Standing tall on the moulded plastic seats… stomping and shouting… learning the chants, which not only filled the air with sound but also penetrated my chest and churned my guts… letting my body go limp as the fans surged toward the cyclone mesh fence separating us from the elite athletes on the pitch… hollering with genuine pain and incredulity at the referee’s decisions and making that very Italian gesture of hands held together as if in prayer (meaning “how can this be happening??”)… screaming with unadulterated joy as Sampdoria scored its first goal… turning and hugging the man next to me… staggering jubilant and exhausted into the streets outside the stadium, discussing particular kicks and tackles, defensive strategies, umpiring decisions, what ifs… During those two hours I was conscripted into a community which took my loyalty for granted.

    That paragraph sounds pretty similar to some of the stuff I wrote about listening to AC/DC songs at the big concert, doesn’t it!

    I guess music, like soccer, can be very powerful and moving in a way which goes beyond rational thinking.

    As to what kind of fan I am… well, I think it’s too soon to say. If we were to use a metaphor… lets say “fandom” is “karate”. Then Glenn would be a black belt. I’ve only just signed my enrolment papers and come home exhausted and exhilarated from my first lesson…

    Smog, I have to say, is a musician I have been slowly building up respect for over many years. I think his music works quite differently from AC/DC. It takes many listens to get into the world of Smog.

    I think we need both.

  3. Even if you think it’s too soon to say what kind of fan you are, I’d be interested to know what made you say “I am a fan”. Perhaps that might shed some light on what being a fan means.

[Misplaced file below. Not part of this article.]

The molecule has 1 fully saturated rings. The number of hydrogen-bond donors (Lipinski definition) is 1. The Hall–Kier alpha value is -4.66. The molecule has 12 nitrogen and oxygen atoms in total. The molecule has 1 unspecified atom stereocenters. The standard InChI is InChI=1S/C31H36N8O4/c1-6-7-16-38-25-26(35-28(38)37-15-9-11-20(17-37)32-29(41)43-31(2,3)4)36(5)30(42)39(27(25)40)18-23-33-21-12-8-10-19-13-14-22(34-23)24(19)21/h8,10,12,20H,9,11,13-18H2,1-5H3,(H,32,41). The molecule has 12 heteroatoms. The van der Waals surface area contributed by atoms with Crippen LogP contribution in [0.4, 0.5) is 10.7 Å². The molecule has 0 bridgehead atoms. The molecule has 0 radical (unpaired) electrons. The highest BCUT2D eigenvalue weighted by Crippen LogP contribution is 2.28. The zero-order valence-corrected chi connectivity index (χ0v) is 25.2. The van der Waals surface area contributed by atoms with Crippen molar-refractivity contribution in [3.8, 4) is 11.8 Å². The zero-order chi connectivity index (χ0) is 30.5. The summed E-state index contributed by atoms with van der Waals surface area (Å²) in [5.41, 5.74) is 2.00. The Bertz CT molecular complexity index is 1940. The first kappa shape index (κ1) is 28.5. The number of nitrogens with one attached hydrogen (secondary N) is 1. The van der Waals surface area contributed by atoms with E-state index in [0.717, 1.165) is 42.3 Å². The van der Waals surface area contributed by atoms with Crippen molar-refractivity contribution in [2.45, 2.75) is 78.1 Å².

Your great story about your rapid conversion to Sampdoria raises the same question – and you also have the benefit of hindsight with that one. It sounds like that conversion had a lot to do with mob euphoria. Now, many years later, are you still a fan? Using your karate metaphor – did you get beyond signing up?

    I think one of the interesting things about this blog is the way it is slowly transforming an anonymous and stereotyped “fanbase” into a series of fascinating conversations with real people. Each one with their own particular experience of Bon Scott fandom. It would be good to build on that by taking a closer look at what it means to be a fan – for you and for the people you talk to.

    I found this set of “common characteristics of fans” on wikipedia, in what I guess is an academic research paper on the topic. Currently you are definitely displaying all four of the major characteristics where Bon is concerned:

    “There are certain common characteristics to be found in fans interested in different topics…

    Those common characteristics include (Thorne&Bruner 2006):

    * Internal involvement. Fans focus more of their time and resources intently on a specific area of interest than a non-fan would, and are not significantly concerned if non-fans (including family or friends) don’t derive pleasure from the area of interest. Fans usually have a strong enough interest that small to major changes in their lifestyles are made to accommodate devotion to the focal object.
    * Desire for external involvement – are motivated to demonstrate their involvement with the area of interest through certain behaviors (attending conventions, posting online, etc.)
    * Wish to acquire – fans tend to express a strong desire to possess material objects related to the area of interest.
    * Desire for social interaction with other fans. This again may take many forms, from casual conversation, e-mail, chat rooms, and electronic mailing lists to regular face-to-face meetings such as fan club meetings and organized conventions.”